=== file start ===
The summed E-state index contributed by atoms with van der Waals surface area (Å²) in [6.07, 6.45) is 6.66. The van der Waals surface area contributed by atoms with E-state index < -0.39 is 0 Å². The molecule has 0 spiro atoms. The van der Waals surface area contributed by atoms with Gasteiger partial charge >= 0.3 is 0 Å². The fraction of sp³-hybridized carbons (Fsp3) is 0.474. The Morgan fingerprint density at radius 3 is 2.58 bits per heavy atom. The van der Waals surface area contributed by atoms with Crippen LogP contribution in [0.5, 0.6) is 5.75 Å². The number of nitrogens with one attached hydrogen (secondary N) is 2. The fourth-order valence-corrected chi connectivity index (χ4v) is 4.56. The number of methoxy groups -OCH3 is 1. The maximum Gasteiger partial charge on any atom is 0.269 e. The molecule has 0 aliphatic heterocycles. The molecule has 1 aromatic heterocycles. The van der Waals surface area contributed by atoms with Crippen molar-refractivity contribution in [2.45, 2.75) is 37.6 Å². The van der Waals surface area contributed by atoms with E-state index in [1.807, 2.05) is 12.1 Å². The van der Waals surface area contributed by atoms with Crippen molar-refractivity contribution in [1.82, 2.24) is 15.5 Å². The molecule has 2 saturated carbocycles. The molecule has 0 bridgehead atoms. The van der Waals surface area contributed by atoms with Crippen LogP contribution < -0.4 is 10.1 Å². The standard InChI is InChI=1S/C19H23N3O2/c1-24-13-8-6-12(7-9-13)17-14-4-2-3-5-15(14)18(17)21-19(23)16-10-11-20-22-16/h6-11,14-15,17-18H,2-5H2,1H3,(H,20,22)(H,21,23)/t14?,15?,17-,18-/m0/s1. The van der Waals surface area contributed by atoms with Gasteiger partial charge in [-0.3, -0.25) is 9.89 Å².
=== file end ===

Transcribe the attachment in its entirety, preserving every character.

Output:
The summed E-state index contributed by atoms with van der Waals surface area (Å²) in [6.07, 6.45) is 6.66. The van der Waals surface area contributed by atoms with E-state index < -0.39 is 0 Å². The molecule has 0 spiro atoms. The van der Waals surface area contributed by atoms with Gasteiger partial charge >= 0.3 is 0 Å². The fraction of sp³-hybridized carbons (Fsp3) is 0.474. The Morgan fingerprint density at radius 3 is 2.58 bits per heavy atom. The van der Waals surface area contributed by atoms with Crippen LogP contribution in [0.5, 0.6) is 5.75 Å². The number of nitrogens with one attached hydrogen (secondary N) is 2. The fourth-order valence-corrected chi connectivity index (χ4v) is 4.56. The number of methoxy groups -OCH3 is 1. The maximum Gasteiger partial charge on any atom is 0.269 e. The molecule has 0 aliphatic heterocycles. The molecule has 1 aromatic heterocycles. The van der Waals surface area contributed by atoms with Crippen molar-refractivity contribution in [2.45, 2.75) is 37.6 Å². The van der Waals surface area contributed by atoms with E-state index in [1.807, 2.05) is 12.1 Å². The van der Waals surface area contributed by atoms with Crippen molar-refractivity contribution in [1.82, 2.24) is 15.5 Å². The molecule has 2 saturated carbocycles. The molecule has 0 bridgehead atoms. The van der Waals surface area contributed by atoms with Crippen LogP contribution < -0.4 is 10.1 Å². The standard InChI is InChI=1S/C19H23N3O2/c1-24-13-8-6-12(7-9-13)17-14-4-2-3-5-15(14)18(17)21-19(23)16-10-11-20-22-16/h6-11,14-15,17-18H,2-5H2,1H3,(H,20,22)(H,21,23)/t14?,15?,17-,18-/m0/s1. The van der Waals surface area contributed by atoms with Gasteiger partial charge in [-0.3, -0.25) is 9.89 Å².